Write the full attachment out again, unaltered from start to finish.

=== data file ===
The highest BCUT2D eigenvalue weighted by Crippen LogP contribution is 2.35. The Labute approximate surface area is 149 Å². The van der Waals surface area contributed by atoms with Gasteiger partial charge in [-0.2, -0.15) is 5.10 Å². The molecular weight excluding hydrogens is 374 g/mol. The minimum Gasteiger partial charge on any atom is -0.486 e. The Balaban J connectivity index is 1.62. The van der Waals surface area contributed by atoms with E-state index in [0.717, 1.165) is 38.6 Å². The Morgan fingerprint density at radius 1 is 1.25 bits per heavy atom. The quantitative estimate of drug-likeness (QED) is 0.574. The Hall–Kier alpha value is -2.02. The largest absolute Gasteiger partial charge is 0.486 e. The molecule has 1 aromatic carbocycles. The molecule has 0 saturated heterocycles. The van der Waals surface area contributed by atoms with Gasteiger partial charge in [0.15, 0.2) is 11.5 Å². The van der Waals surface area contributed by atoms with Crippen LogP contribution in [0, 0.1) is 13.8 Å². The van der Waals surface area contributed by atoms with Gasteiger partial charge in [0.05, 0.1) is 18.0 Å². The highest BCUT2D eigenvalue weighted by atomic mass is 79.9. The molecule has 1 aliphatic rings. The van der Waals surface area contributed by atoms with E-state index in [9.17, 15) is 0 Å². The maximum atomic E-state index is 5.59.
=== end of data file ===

The highest BCUT2D eigenvalue weighted by Crippen LogP contribution is 2.35. The Labute approximate surface area is 149 Å². The van der Waals surface area contributed by atoms with Gasteiger partial charge in [-0.2, -0.15) is 5.10 Å². The molecular weight excluding hydrogens is 374 g/mol. The minimum Gasteiger partial charge on any atom is -0.486 e. The Balaban J connectivity index is 1.62. The van der Waals surface area contributed by atoms with E-state index in [0.717, 1.165) is 38.6 Å². The Morgan fingerprint density at radius 1 is 1.25 bits per heavy atom. The quantitative estimate of drug-likeness (QED) is 0.574. The Hall–Kier alpha value is -2.02. The largest absolute Gasteiger partial charge is 0.486 e. The molecule has 1 aromatic carbocycles. The molecule has 0 saturated heterocycles. The van der Waals surface area contributed by atoms with Gasteiger partial charge in [0.15, 0.2) is 11.5 Å². The van der Waals surface area contributed by atoms with Crippen LogP contribution in [0, 0.1) is 13.8 Å². The van der Waals surface area contributed by atoms with Gasteiger partial charge in [0.05, 0.1) is 18.0 Å². The highest BCUT2D eigenvalue weighted by atomic mass is 79.9. The molecule has 1 aliphatic rings. The van der Waals surface area contributed by atoms with E-state index in [9.17, 15) is 0 Å². The maximum atomic E-state index is 5.59.